Natural refers to natural rubber. It is best that gloves are long enough to reach the mid-forearm. In most cases, wear the sleeves of protective clothing on the outside of the gloves so that pesticides don't run down from the sleeves into the glove. However, for spraying overhead, tuck the sleeve intothe glove. Caution! Be careful that pesticides don't run into the glove when you lower your arm.
To insulate the hands from the cold or to absorb perspiration, wear woven, removable and disposable glove liners if not prohibited by the pesticide label. Be sure to dispose of them at the end of the day or dispose immediately if they become contaminated with any pesticide.
Socks and close-toed shoes are required when handling pesticides. Some labels will specify waterproof boots or boot coverings, and others may specify chemical-resistant boots. Boots made of rubber or synthetic materials such as PVC, nitrile, neoprene, or butyl are best. Canvas and leather shoes can absorb pesticides so are not suitable but are still allowed unless the label specifies waterproof or chemical-resistant.
When choosing boots, choose a sole pattern that is slip-proof on wet surfaces, that cleans easily, and does not collect mud. Be sure to wear clean cotton or wool socks to absorb perspiration. Be sure to wear the legs of your protective pants outside of the boots and not tucked in so that pesticides on your pants don't run down into the boot. If needed, use rubber bands to seal pant legs tightly around the boots.
Eyes are sensitive and can easily be harmed by pesticides. In California, regulations require protective eyewear during most pesticide handling activities, even if the label does not specifically state it.
There are just a few situations where eye protection is not necessary. These are when the operator is in an enclosed cab, an applicator is wearing a full-face respirator, pesticides are being injected into the soil, pesticides are being applied through downward-directed vehicle-mounted spray nozzles that are located below and behind the operator, and vertebrate baits are applied to burrows with equipment that keeps people from touching the material. However, even if not required by the label or regulation, it is always best to use eye protection as a precaution.
The three main types of protective eyewear are goggles, a face shield, and safety glasses.
Some pesticide labels specify what type of eye protection is required. Others do not. If eyewear is not explicitly stated on the label, wear safety glasses. They conform to the curvature of your face and have front, side, and brow protection.
Regular glasses are not compliant. They are not impact resistant. According to the California Code of Regulations (Section 6738.2 (d)), protective eyewear must not interfere with the fit and function of prescription lenses, and prescription lenses must not interfere with the fit and function of the protective eyewear.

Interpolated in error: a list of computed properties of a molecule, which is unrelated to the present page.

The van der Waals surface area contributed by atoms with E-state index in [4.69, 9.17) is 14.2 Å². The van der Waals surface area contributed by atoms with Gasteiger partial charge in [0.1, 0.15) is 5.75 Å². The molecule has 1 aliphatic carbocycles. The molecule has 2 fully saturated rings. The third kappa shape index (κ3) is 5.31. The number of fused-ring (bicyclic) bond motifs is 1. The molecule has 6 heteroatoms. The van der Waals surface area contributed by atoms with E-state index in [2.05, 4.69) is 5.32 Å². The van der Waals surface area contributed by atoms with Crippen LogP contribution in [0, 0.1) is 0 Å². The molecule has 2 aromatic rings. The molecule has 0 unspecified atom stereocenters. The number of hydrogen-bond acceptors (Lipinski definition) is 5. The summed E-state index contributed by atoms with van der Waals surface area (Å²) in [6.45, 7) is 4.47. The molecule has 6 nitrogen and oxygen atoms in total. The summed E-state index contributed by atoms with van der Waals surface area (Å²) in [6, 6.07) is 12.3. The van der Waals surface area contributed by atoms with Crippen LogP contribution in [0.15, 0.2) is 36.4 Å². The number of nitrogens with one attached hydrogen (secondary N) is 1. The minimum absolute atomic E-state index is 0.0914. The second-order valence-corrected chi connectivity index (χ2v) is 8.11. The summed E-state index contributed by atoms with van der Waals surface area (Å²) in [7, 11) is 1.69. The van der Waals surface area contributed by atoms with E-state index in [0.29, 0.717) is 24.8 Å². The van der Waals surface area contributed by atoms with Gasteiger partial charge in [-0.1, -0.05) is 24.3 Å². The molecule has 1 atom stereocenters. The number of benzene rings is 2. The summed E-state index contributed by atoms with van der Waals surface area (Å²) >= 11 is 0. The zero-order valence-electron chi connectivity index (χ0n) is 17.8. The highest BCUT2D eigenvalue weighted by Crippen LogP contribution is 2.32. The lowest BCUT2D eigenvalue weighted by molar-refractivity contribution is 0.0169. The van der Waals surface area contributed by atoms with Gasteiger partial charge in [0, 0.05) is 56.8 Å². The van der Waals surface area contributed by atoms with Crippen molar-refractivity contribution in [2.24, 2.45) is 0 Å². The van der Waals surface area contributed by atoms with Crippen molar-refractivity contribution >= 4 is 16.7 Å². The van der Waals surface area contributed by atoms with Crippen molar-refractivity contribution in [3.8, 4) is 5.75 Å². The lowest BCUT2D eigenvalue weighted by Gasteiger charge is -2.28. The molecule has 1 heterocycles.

If you wear contact lenses, check with your doctor before handling pesticides, as many contact lenses can absorb pesticide vapors.
However, contact lenses can be worn with tight-fitting full-face respirators which are described in a separate section. If prescription lenses are needed, consider prescription safety glasses or goggles that can be worn over glasses.
Protective eyewear must show evidence of compliance with the American National Standard for Occupational and Educational Personal Eye and Face Protection Devices. This is usually shown with raised lettering on the eyewear.
All compliant eye protection will have, at the minimum "Z87" designated either on the lens, temple of glasses or goggles, or the face shield and marked in such a way as to be permanent.
Goggles should be indirectly vented or unvented so that pesticides cannot enter. There should not be any padding on the goggles because the padding could absorb pesticides. Place goggles over your eyes and move the strap over your head.
The strap holds them in place. If the strap is made of elastic, it could contain fabric that absorbs pesticide which could increase your exposure to pesticide on the back of the head. Wear a hood or protective headgear over the strap with such goggles. Neoprene or synthetic rubber straps are safer to use.
Face shields can provide eye protection and can prevent liquids from splashing onto your face especially during mixing and loading. If used, wear them with additional eye protection during application because airborne dusts or sprays can float in around the edges of the face shield.
If you do get pesticides in your eyes, immediately flush them with a gentle stream of clean, running water. Hold eyelids open to assure thorough flushing. Continue flushing for at least fifteen minutes.
One thing to note is that when a pesticide label requires protective eyewear, the California Code of Regulations requires that you must also keep 1 pint of water or eye wash with you at all times. It can be carried on you if protected from pesticide exposure or be next to you in an enclosed cab or aircraft. Having that nearby can make all the difference if pesticide accidentally gets into your eyes during an application and you are not near a source of running water.
Wearing protective eyewear on top of your head while applying pesticides does NOT protect your eyes and is a violation of PPE requirements! Always wear eye protection the way it is intended.
In situations where there may be high amounts of airborne particles and a risk of overhead exposure, wear chemical-resistant headgear to protect your head and neck. Choose hats with nonabsorbent material such as plastic safari hats with plastic sweatbands. Chemical-resistant wide-brimmed hats or hoods work well.
Many chemical-resistant jackets or coveralls come with attached protective hoods.
Respirators are important to wear in situations where pesticides can potentially be inhaled. If the label, or other regulations, or the employer require a respirator, the pesticide handler must be evaluated by a physician and deemed medically fit before using it.